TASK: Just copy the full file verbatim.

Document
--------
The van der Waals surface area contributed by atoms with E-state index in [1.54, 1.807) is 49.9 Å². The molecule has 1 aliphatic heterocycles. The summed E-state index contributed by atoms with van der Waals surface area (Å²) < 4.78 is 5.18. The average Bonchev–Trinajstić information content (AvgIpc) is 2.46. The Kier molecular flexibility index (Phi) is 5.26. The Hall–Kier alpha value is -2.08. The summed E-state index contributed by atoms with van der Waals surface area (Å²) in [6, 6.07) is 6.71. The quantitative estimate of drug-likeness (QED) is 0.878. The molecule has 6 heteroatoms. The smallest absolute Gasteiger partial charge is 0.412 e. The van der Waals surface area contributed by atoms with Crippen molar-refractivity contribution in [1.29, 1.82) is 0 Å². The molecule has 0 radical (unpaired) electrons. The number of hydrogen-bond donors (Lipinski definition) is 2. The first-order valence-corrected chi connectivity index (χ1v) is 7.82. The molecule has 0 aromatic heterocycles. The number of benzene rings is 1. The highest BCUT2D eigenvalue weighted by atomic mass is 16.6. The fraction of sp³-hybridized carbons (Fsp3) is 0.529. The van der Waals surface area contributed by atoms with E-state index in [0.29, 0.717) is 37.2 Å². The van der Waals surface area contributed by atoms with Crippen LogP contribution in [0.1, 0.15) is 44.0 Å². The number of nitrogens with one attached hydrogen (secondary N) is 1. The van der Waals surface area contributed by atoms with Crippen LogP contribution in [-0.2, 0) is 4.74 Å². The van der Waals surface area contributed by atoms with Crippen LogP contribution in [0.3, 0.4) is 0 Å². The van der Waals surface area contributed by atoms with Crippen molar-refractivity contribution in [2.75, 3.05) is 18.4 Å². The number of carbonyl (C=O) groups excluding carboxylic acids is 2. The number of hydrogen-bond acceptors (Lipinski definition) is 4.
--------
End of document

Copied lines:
The van der Waals surface area contributed by atoms with E-state index in [1.54, 1.807) is 49.9 Å². The molecule has 1 aliphatic heterocycles. The summed E-state index contributed by atoms with van der Waals surface area (Å²) < 4.78 is 5.18. The average Bonchev–Trinajstić information content (AvgIpc) is 2.46. The Kier molecular flexibility index (Phi) is 5.26. The Hall–Kier alpha value is -2.08. The summed E-state index contributed by atoms with van der Waals surface area (Å²) in [6, 6.07) is 6.71. The quantitative estimate of drug-likeness (QED) is 0.878. The molecule has 6 heteroatoms. The smallest absolute Gasteiger partial charge is 0.412 e. The van der Waals surface area contributed by atoms with Crippen molar-refractivity contribution in [1.29, 1.82) is 0 Å². The molecule has 0 radical (unpaired) electrons. The number of hydrogen-bond donors (Lipinski definition) is 2. The first-order valence-corrected chi connectivity index (χ1v) is 7.82. The molecule has 0 aromatic heterocycles. The number of benzene rings is 1. The highest BCUT2D eigenvalue weighted by atomic mass is 16.6. The fraction of sp³-hybridized carbons (Fsp3) is 0.529. The van der Waals surface area contributed by atoms with E-state index in [0.29, 0.717) is 37.2 Å². The van der Waals surface area contributed by atoms with Crippen LogP contribution in [0.1, 0.15) is 44.0 Å². The number of nitrogens with one attached hydrogen (secondary N) is 1. The van der Waals surface area contributed by atoms with Crippen LogP contribution in [-0.2, 0) is 4.74 Å². The van der Waals surface area contributed by atoms with Crippen LogP contribution in [0.3, 0.4) is 0 Å². The van der Waals surface area contributed by atoms with Crippen molar-refractivity contribution in [2.75, 3.05) is 18.4 Å². The number of carbonyl (C=O) groups excluding carboxylic acids is 2. The number of hydrogen-bond acceptors (Lipinski definition) is 4.